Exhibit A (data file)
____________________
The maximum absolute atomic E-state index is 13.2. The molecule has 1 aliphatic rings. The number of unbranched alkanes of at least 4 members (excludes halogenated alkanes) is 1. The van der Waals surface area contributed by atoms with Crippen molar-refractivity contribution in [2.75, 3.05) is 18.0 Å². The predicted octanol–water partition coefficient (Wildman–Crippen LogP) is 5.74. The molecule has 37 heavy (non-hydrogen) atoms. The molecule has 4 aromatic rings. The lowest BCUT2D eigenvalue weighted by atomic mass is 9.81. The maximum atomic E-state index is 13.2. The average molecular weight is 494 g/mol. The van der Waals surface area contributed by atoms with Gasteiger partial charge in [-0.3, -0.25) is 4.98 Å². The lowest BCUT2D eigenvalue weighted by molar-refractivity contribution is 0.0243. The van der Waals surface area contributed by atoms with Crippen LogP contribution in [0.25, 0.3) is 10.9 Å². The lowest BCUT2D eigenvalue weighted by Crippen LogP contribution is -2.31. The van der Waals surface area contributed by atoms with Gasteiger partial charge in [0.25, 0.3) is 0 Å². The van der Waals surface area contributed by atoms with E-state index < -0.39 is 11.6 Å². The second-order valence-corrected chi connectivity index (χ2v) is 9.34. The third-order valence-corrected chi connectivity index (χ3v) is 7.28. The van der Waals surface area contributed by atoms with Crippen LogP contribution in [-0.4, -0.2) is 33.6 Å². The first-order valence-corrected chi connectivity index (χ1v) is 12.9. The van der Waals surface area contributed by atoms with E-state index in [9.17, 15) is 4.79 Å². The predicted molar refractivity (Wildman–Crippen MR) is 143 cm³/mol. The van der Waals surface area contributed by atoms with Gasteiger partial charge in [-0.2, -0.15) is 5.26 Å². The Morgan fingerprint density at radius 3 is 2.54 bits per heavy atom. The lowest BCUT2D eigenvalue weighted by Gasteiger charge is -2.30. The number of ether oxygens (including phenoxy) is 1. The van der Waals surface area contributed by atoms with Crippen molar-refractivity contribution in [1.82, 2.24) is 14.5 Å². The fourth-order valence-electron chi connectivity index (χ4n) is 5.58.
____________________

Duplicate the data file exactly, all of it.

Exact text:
The maximum absolute atomic E-state index is 13.2. The molecule has 1 aliphatic rings. The number of unbranched alkanes of at least 4 members (excludes halogenated alkanes) is 1. The van der Waals surface area contributed by atoms with Crippen molar-refractivity contribution in [2.75, 3.05) is 18.0 Å². The predicted octanol–water partition coefficient (Wildman–Crippen LogP) is 5.74. The molecule has 37 heavy (non-hydrogen) atoms. The molecule has 4 aromatic rings. The lowest BCUT2D eigenvalue weighted by atomic mass is 9.81. The maximum atomic E-state index is 13.2. The average molecular weight is 494 g/mol. The van der Waals surface area contributed by atoms with Gasteiger partial charge in [-0.3, -0.25) is 4.98 Å². The lowest BCUT2D eigenvalue weighted by molar-refractivity contribution is 0.0243. The van der Waals surface area contributed by atoms with Crippen LogP contribution in [0.25, 0.3) is 10.9 Å². The lowest BCUT2D eigenvalue weighted by Crippen LogP contribution is -2.31. The van der Waals surface area contributed by atoms with Gasteiger partial charge in [0.25, 0.3) is 0 Å². The van der Waals surface area contributed by atoms with E-state index < -0.39 is 11.6 Å². The second-order valence-corrected chi connectivity index (χ2v) is 9.34. The third-order valence-corrected chi connectivity index (χ3v) is 7.28. The van der Waals surface area contributed by atoms with Crippen LogP contribution in [-0.4, -0.2) is 33.6 Å². The first-order valence-corrected chi connectivity index (χ1v) is 12.9. The van der Waals surface area contributed by atoms with E-state index in [9.17, 15) is 4.79 Å². The predicted molar refractivity (Wildman–Crippen MR) is 143 cm³/mol. The van der Waals surface area contributed by atoms with Gasteiger partial charge in [-0.2, -0.15) is 5.26 Å². The Morgan fingerprint density at radius 3 is 2.54 bits per heavy atom. The lowest BCUT2D eigenvalue weighted by Gasteiger charge is -2.30. The number of ether oxygens (including phenoxy) is 1. The van der Waals surface area contributed by atoms with Crippen molar-refractivity contribution in [1.82, 2.24) is 14.5 Å². The fourth-order valence-electron chi connectivity index (χ4n) is 5.58.